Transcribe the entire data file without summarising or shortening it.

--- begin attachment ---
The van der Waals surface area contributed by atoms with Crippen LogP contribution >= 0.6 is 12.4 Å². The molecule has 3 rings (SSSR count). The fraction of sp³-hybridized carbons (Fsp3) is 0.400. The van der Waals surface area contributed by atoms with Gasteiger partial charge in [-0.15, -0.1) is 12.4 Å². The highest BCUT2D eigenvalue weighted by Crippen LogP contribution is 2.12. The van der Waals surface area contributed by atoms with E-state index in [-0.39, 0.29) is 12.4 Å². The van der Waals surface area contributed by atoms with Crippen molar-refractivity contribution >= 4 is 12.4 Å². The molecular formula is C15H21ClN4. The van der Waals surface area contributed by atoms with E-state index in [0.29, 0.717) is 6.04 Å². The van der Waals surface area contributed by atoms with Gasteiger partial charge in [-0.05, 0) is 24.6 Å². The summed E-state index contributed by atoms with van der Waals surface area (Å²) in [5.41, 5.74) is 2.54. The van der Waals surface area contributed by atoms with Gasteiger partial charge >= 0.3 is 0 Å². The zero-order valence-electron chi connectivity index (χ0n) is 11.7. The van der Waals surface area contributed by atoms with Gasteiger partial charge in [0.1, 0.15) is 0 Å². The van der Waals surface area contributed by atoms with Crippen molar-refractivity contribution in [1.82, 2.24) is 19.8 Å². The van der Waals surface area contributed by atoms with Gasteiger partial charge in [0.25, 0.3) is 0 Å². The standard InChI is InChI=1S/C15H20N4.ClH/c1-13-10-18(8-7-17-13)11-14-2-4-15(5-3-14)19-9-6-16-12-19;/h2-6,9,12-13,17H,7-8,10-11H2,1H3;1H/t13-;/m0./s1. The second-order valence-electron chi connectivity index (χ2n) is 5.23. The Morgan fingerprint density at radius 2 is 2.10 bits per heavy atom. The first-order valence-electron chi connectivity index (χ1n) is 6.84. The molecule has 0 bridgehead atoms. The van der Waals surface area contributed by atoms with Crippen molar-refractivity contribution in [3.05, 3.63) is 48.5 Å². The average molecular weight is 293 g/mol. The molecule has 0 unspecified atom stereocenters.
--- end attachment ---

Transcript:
The van der Waals surface area contributed by atoms with Crippen LogP contribution >= 0.6 is 12.4 Å². The molecule has 3 rings (SSSR count). The fraction of sp³-hybridized carbons (Fsp3) is 0.400. The van der Waals surface area contributed by atoms with Gasteiger partial charge in [-0.15, -0.1) is 12.4 Å². The highest BCUT2D eigenvalue weighted by Crippen LogP contribution is 2.12. The van der Waals surface area contributed by atoms with E-state index in [-0.39, 0.29) is 12.4 Å². The van der Waals surface area contributed by atoms with Crippen molar-refractivity contribution >= 4 is 12.4 Å². The molecular formula is C15H21ClN4. The van der Waals surface area contributed by atoms with E-state index in [0.29, 0.717) is 6.04 Å². The van der Waals surface area contributed by atoms with Gasteiger partial charge in [-0.05, 0) is 24.6 Å². The summed E-state index contributed by atoms with van der Waals surface area (Å²) in [5.41, 5.74) is 2.54. The van der Waals surface area contributed by atoms with Gasteiger partial charge >= 0.3 is 0 Å². The zero-order valence-electron chi connectivity index (χ0n) is 11.7. The van der Waals surface area contributed by atoms with Gasteiger partial charge in [0.1, 0.15) is 0 Å². The van der Waals surface area contributed by atoms with Crippen molar-refractivity contribution in [1.82, 2.24) is 19.8 Å². The van der Waals surface area contributed by atoms with Gasteiger partial charge in [0.25, 0.3) is 0 Å². The standard InChI is InChI=1S/C15H20N4.ClH/c1-13-10-18(8-7-17-13)11-14-2-4-15(5-3-14)19-9-6-16-12-19;/h2-6,9,12-13,17H,7-8,10-11H2,1H3;1H/t13-;/m0./s1. The second-order valence-electron chi connectivity index (χ2n) is 5.23. The Morgan fingerprint density at radius 2 is 2.10 bits per heavy atom. The first-order valence-electron chi connectivity index (χ1n) is 6.84. The molecule has 0 bridgehead atoms. The van der Waals surface area contributed by atoms with Crippen molar-refractivity contribution in [3.05, 3.63) is 48.5 Å². The average molecular weight is 293 g/mol. The molecule has 0 unspecified atom stereocenters.